The Chicago Sun-Times published an op-ed by Kevin D. Williamson entitled Laverne Cox Is Not a Woman. The op-ed was Williamson’s response to the Time Magazine spread where Laverne Cox was featured on the cover of Time Magazine issue with the header The Transgender Tipping Point.
The Williamson op-ed was first published by the National Review and was then picked up for crossposting by the Sun-Times. Included in the text of this op-ed were problematic paragraphs such as these:
Regardless of the question of whether he has had his genitals amputated, Cox is not a woman, but an effigy of a woman. Sex is a biological reality, and it is not subordinate to subjective impressions, no matter how intense those impressions are, how sincerely they are held, or how painful they make facing the biological facts of life. No hormone injection or surgical mutilation is sufficient to change that.
Genital amputation and mutilation is the extreme expression of the phenomenon, but it is hardly outside the mainstream of contemporary medical practice. The trans self-conception, if the autobiographical literature is any guide, is partly a feeling that one should be living one’s life as a member of the opposite sex and partly a delusion that one is in fact a member of the opposite sex at some level of reality that transcends the biological facts in question. There are many possible therapeutic responses to that condition, but the offer to amputate healthy organs in the service of a delusional tendency is the moral equivalent of meeting a man who believes he is Jesus and inquiring as to whether his insurance plan covers crucifixion.
They took it down because of the public trans community social media activism by out trans community members, as well as public and behind the scenes activism by GLAAD — a broader LGBT community organization.
The Sun-Times took down the op-ed from their site today (June 3, 2014), and statement to GLAAD the Editorial Page Editor, Tom McNamee, apologized and explained why the article was removed:
We try to present a range of views on an issue, not only those views we may agree with, but also those we don’t agree with. A recent op-ed piece we ran online that was produced by another publication initially struck as provocative. Upon further consideration, we concluded the essay did not include some key facts and its overall tone was not consistent with what we seek to publish. The column failed to acknowledge that the American Medical Association and the American Psychological Association have deemed transgender-related care medically necessary for transgender people. It failed as well to acknowledge the real and undeniable pain and discrimination felt by transgender people, who suffer from notably higher rates of depression and suicide. We have taken the post down and we apologize for the oversight.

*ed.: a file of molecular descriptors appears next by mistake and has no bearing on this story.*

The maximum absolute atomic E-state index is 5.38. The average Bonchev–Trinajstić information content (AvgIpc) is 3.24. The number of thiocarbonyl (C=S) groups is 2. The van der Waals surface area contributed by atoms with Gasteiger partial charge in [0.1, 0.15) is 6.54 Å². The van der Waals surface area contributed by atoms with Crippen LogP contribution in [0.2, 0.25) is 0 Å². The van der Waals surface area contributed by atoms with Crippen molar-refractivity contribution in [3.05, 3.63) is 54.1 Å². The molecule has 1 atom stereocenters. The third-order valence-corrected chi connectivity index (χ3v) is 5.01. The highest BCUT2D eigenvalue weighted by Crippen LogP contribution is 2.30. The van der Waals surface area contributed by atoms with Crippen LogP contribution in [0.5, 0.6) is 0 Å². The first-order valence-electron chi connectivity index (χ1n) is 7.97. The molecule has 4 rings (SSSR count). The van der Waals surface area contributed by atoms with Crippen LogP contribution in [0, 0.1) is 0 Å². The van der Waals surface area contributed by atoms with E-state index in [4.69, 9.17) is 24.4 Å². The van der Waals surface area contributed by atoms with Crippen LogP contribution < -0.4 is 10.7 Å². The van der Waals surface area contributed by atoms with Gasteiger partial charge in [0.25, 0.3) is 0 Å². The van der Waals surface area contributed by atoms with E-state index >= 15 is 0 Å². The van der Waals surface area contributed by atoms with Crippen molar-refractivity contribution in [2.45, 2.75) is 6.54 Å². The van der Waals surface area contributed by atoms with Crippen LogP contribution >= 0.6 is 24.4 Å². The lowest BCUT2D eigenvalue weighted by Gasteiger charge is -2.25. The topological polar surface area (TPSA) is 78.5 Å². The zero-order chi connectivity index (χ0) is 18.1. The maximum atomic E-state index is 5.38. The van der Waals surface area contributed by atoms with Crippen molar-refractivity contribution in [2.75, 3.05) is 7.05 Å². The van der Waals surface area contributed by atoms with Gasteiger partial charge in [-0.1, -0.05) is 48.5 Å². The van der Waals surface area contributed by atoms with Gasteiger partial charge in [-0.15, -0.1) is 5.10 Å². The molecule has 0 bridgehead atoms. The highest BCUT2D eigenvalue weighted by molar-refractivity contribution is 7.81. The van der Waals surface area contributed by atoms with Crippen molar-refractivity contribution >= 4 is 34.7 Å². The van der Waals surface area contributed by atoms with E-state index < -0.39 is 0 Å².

Williamson thought the Sun-Times was wrong. He wrote as much in his National Review rebuttal piece entitled Speaking of Men Who Have Had Their Testicles Removed. Besides going on again about how he still considers Laverne Cox and all trans women to be males, he concluded by questioning the Sun Times‘s editorial editor’s manhood:
Tom McNamee et al. are a disgrace to a proud newspaper tradition, and an unhappy reminder that post-operative transsexuals are not the only men who have had their characteristic equipment removed.
Trans community members (and their allies) engaged in controlling antitrans sentiments in a way that Bayard Rustin advised gay people to do in his 1986 essay From Montgomery to Stonewall that’s found in the collection of Bayard Rustin’s essays and speeches entitled Time On Two Crosses:
[T]he job of the gay community is not to deal with extremists who would castigate us or put us on an island and drop an H-bomb on us. The fact of the matter is that there is a small percentage of people in America who understand the true nature of the homosexual community. There is another small percentage who will never understand us. Our job is not to get those people who dislike us to love us. Nor was our aim in the civil rights movement to get prejudiced white people to love us. Our aim was to try to create the kind of America, legislatively, morally, and psychologically, such that even though some whites continued to hate us, they could not openly manifest that hate. That’s our job today: to control the extent to which people can publicly manifest antigay sentiment.
It took out trans community members to accomplish that. It takes paying attention to what gay civil rights icon told gay people to do in his 1978 speech That’s What America Is:
Gay brothers and sisters,… You must come out. Come out… to your parents… I know that it is hard and will hurt them but think about how they will hurt you in the voting booth! Come out to your relatives… come out to your friends… if indeed they are your friends. Come out to your neighbors… to your fellow workers… to the people who work where you eat and shop… come out only to the people you know, and who know you. Not to anyone else. But once and for all, break down the myths, destroy the lies and distortions. For your sake. For their sake. For the sake of the youngsters who are becoming scared by the votes from Dade to Eugene.
Williamson and the Sun-Times don’t have to love us to see that antitrans sentiments are being successfully confronted and dealt with by out-of-the-closet trans community members and their intra-LGBT community and extra-community allies. And even though internet/social media activism is often called slacktivism, when conjoined with brick-and-mortar world activism sometimes it plays a role in accomplishing trans civil rights aims — and controlling antitrans sentiments one of means for accomplishing that.